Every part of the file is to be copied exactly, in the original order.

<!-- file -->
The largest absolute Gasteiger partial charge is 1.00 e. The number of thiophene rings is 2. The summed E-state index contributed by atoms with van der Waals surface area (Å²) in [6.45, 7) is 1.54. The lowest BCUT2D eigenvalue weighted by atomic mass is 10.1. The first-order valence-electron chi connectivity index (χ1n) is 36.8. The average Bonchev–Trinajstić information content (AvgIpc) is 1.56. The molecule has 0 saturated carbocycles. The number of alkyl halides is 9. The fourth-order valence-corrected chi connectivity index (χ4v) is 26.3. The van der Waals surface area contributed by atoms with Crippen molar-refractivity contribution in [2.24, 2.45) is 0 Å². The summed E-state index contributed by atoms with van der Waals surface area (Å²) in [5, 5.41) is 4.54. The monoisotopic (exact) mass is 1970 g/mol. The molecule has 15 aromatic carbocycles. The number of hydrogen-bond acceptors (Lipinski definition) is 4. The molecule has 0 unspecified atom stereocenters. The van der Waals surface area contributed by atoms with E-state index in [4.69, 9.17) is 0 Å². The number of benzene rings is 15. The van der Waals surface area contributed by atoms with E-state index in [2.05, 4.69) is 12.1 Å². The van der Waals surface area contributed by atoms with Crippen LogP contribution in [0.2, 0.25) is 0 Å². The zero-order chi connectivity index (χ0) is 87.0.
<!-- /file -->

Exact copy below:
The largest absolute Gasteiger partial charge is 1.00 e. The number of thiophene rings is 2. The summed E-state index contributed by atoms with van der Waals surface area (Å²) in [6.45, 7) is 1.54. The lowest BCUT2D eigenvalue weighted by atomic mass is 10.1. The first-order valence-electron chi connectivity index (χ1n) is 36.8. The average Bonchev–Trinajstić information content (AvgIpc) is 1.56. The molecule has 0 saturated carbocycles. The number of alkyl halides is 9. The fourth-order valence-corrected chi connectivity index (χ4v) is 26.3. The van der Waals surface area contributed by atoms with Crippen molar-refractivity contribution in [2.24, 2.45) is 0 Å². The summed E-state index contributed by atoms with van der Waals surface area (Å²) in [5, 5.41) is 4.54. The monoisotopic (exact) mass is 1970 g/mol. The molecule has 15 aromatic carbocycles. The number of hydrogen-bond acceptors (Lipinski definition) is 4. The molecule has 0 unspecified atom stereocenters. The van der Waals surface area contributed by atoms with E-state index in [4.69, 9.17) is 0 Å². The number of benzene rings is 15. The van der Waals surface area contributed by atoms with E-state index in [2.05, 4.69) is 12.1 Å². The van der Waals surface area contributed by atoms with Crippen LogP contribution in [0.2, 0.25) is 0 Å². The zero-order chi connectivity index (χ0) is 87.0.